Sunday, August 29, 2010

Asakusa Samba Carnival & Kouenji Awa-Odori

My mom came into Tokyo yesterday afternoon and after a 2+hr train ride consisting of obsessive sudoku andshifty-eyed school girls (I had narrowly avoided the Shibuya-bound train where someone committed suicide at Ookurayama Station), I was able to pick her up in a fairly empty Narita Airport. There's something about the eye-contact you make with people at airports that makes feels both liberating and terrifying. The kind of look strangers give each other when they are alone and looking for potential allies (and I'll leave the word allies up for interpretation).

As usual, I freak out when people come to visit. It's always a run-around to figure out the best things to show the person visiting, the right restaurants to take them to, the inconveniences to avoid (i.e. crowded places), all of which I have thoroughly failed at since my mom has come.

I took her to see the Asakusa Samba Carnival this afternoon, which is a much more tame version of the Rio de Janeiro variety where women dance in thongs and wear massive feather headdresses while men don chicken and turtle outfits and prance around (ok, I have no idea if this is actually like the real Brazilian sambas).

Behold the men in all their chicken glory

The event supposedly attracts about 500,000 people each year, which felt like a gross underestimation as I found myself pressed up against a sweaty old man in aviator glasses on one side and an homocidal-looking, overly tanned woman on the other. We stayed for a couple of dances until my mother claimed the intense drumming was giving her a near heart attack, and we quickly escaped to the nearest supermarket before heading to Ueno.

Might I add that apparently Asakusa-dori can be aptly renamed to "death shrine path" because for nearly a mile of walking, all we saw were Buddhist Shrines, cemeteries, and temples....and a random McDonalds.

Our company on the heatstroke-inducing walk included a large, talkative Russian man in a straw farmer hat and shaded sunglasses (yes, there was basically mini parapets coming out of the top of his sunglasses), as well as his two tiny and submissive tour-guides. At one point the Russian man ran to the window of one of the death shrine shops, peered in through the window (which I'm sure already terrified the shopkeepers), and exclaimed, "excellent craftsmanship!"

When we finally arrived in Ueno, we thought it would be a good idea to look for some sweets or shaved ice shop, so after a debilitating walk through the sun and overly friendly fish peddlers ("hey girly, you want some tuna?"), we happened upon "Mihashi," which after some google-ing, I found is actually a fairly famous anmitsu shop in Tokyo. I think I should mention that I still find it rather endearing to see men in this country confident enough in their manhood to go out in pairs to snack on ice cream and sweets together in fancy shops.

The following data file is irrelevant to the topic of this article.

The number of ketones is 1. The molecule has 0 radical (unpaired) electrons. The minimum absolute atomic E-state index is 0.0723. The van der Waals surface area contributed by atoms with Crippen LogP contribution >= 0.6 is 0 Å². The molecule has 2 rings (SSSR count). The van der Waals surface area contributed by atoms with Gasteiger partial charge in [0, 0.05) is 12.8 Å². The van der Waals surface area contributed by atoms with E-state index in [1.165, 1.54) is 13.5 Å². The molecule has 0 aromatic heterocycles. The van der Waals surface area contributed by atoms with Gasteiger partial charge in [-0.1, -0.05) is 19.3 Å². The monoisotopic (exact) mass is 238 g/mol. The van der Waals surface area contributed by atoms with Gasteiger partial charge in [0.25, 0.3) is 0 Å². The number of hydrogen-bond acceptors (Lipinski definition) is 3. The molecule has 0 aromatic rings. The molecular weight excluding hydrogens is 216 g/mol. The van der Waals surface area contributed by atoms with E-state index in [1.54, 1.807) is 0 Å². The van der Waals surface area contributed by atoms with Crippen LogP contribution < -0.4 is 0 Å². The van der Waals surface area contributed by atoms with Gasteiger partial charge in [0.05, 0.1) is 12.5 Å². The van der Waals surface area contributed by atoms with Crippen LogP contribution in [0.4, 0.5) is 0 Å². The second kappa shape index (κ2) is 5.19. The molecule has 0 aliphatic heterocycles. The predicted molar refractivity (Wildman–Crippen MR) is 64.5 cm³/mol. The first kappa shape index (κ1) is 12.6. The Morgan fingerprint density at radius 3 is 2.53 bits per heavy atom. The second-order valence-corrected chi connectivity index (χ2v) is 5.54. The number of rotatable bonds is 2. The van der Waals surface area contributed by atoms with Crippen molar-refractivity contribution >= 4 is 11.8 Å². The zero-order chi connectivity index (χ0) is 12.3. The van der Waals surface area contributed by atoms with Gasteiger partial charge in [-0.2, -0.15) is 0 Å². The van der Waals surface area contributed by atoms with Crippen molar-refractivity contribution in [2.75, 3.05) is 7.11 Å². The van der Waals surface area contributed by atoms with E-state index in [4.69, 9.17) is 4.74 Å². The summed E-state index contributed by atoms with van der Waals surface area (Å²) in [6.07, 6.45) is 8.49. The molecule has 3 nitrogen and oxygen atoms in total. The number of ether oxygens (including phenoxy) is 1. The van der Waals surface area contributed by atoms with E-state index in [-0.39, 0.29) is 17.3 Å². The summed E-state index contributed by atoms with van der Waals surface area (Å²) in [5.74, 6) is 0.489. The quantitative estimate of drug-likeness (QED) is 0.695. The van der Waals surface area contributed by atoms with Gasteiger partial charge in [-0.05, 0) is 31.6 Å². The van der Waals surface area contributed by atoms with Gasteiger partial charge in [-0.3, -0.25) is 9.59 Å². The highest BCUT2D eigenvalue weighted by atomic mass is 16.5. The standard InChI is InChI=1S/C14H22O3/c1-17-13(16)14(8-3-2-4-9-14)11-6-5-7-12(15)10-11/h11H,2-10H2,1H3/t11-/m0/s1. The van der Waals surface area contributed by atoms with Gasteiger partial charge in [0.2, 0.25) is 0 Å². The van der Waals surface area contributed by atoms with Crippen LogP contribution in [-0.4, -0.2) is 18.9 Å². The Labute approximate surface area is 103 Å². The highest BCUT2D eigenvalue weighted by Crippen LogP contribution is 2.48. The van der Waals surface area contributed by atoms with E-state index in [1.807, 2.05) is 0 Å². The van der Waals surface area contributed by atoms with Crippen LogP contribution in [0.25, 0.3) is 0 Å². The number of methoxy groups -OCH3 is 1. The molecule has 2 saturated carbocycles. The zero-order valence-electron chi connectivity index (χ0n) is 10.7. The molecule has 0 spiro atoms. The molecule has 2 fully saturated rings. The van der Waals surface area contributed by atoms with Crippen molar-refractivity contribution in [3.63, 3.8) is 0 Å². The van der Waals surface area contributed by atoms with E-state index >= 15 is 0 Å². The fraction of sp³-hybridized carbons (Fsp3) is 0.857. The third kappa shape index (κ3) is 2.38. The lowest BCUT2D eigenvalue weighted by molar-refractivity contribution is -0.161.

We ended up ordering the summer special which included a bed of crushed red bean, heaps of shaved ice with green tea sauce, topped with fresh vanilla soft serve and four shiratama (mochi balls).

Afterwards, we headed to the Kouenji Awa-Odori, which is touted as the second largest Awa-Odori festival in Japan, second only to the one held in Tokushima. This dance experience was easily less traumatizing than the bone-crushing Samba Carnival from the afternoon. We managed to push to the front of the wave of people toward the back-end of the dance where we got to see dancers in traditional clothes fist-bump each other (and some additional complicated mating-like elbow-fist-ass bump that just confused me) before they actually began their dances.
In the middle of their secret handshake

I think this was some makeshift food/liquor peddling
bazaar that someone built outside their garage....

I think what amazed me the most was the amount of male hip action that went into the Taiko drumming. If you have ever seen Voldo from SoulCaliber or the red-headed lady from "Who Framed Roger Rabbit," you know what I'm talking about. I also desperately tried to take a picture of this terrifying man in an ankle-length red wig and a tengu mask on his crotch who was apparently hired for the sole purpose of running at people in the crowd and scaring them, but he wouldn't turn around and look at me...
The red-wig man and his formidable master

After my mom could no longer take the tall and sweaty man (who was twittering on his blackberry about the festival instead of watching the festival) pushing her with his ass, or the hollering police officers who kept telling people that they were not allowed to watch the dance from where the area where the dance was most interesting, we high-tailed it out of the deluge of people....only to end up in another wave of humans, except these were more drunk and hungry, gorging on hot dogs and yakisoba and convenient store-bought chu-hais on the street. I swear I saw a child buying a beer at one point.

Because of the massive crowds, we gave up on food in Kouenji and headed back to Hiyoshi. And because I am terrible at planning and listening to common sense, I brought my mom, who has stomach problems, to Don, a ramen place by Hiyoshi Station which almost always gives me stomach problems after I eat it.
Far more debilitating than it looks.

Thankfully she ate less than half of the bowl, knowing her limits. I, unfortunately, was not so wise. Excuse me while I lie down now...

1 comment:

Biligtei said...

Dear god sir, I thought I'd NEVER see you post ever again *sob*. I love the chicken suits by the way, please... get me one o_O. I feel like wearing it will inspire me to tackle random strangers on the street and get in an all out brawl like that chicken from Family Guy... >_>;; secret dream come true :'(